The government should take active steps to encourage competition in the transport sector to allow passengers to benefit from low costs and greeater choices, consumer rights group CUTS International said Friday
“There is a need for the government to take bold steps in sectors such as passenger transport,” said CUTS International secretary general Pradeep Mehta, citing the recent decision to end a decade-old stranglehold of state-owned Air India on foreign flying rights.
According to Mehta, the government should do away with section 104 of the Motor Vehicles Act which restricts the grant of permits for notified areas or routes.
“section 104 is an utter violation to competition and mandates that temporary permits to private parties in respect to notified area or route can be provided only if the state transport undertakings has not applied.”
The development comes as the government Feb 14 allowed domestic private airlines to expand their overseas operations by using the maximum permissible limits of bilateral flying rights.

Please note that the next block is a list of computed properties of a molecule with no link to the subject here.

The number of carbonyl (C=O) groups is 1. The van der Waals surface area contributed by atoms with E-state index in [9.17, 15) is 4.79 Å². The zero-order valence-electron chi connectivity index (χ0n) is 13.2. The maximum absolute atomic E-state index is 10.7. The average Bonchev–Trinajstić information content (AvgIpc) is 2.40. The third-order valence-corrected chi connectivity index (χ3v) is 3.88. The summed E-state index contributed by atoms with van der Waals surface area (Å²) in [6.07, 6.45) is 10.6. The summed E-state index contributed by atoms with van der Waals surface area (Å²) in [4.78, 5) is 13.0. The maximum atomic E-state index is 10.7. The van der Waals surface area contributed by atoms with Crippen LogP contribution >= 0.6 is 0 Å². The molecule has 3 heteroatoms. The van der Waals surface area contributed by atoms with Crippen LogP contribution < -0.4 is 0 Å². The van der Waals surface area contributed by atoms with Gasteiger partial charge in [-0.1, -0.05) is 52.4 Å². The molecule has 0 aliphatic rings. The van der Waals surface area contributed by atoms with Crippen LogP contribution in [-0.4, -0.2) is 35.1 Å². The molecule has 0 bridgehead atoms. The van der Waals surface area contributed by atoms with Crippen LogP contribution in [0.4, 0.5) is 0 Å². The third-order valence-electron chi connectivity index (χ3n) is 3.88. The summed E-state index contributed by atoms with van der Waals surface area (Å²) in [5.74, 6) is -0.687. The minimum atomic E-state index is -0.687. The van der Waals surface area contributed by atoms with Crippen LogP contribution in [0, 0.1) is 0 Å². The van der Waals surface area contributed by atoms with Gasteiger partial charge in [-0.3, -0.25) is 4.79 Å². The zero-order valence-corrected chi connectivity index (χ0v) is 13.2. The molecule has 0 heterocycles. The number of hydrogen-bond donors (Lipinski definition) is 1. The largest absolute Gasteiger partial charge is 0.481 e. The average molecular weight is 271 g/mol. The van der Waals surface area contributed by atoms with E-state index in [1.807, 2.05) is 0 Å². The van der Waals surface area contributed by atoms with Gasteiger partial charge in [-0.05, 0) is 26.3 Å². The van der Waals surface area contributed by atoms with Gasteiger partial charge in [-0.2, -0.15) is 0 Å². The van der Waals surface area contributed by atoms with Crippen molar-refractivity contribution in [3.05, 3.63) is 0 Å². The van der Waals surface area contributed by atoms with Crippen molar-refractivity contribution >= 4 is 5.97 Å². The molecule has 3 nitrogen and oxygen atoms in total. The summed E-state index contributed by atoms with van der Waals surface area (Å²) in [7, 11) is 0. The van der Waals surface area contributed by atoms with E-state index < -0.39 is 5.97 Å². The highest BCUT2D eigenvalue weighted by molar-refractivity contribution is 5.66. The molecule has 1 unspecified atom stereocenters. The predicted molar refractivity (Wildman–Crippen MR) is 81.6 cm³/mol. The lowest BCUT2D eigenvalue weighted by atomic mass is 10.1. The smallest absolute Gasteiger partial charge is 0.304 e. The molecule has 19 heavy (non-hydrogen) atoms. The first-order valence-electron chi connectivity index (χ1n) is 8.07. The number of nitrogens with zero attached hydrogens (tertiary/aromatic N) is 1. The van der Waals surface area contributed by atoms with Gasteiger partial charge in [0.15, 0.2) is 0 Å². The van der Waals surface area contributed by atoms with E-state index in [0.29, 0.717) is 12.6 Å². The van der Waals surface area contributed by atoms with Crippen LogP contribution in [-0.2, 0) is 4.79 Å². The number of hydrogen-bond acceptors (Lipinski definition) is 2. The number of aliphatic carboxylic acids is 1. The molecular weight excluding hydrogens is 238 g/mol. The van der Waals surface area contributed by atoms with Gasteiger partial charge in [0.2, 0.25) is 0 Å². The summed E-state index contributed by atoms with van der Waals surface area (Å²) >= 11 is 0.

So far, only Air India had the right of first refusal to fly on international routes agreed between India and foreign countries through bilateral air service agreements (ASAs).
The Feb 14 decision freed up flying rights on the under-utilised routes reserved for the flag carrier.
Indian carriers utilised just 20 percent of their overseas entitlement, against 39 percent into India by foreign airlines between January to November 2011. The share of the passenger market emanating out of and into India varies from sector to sector.
Indian carriers use less than 10 percent of the allowed capacity in Europe and the rest is being utilised by foreign carriers. In the Far East markets, the numbers are around 40 percent with domestic carriers and 60 percent with foreign carriers
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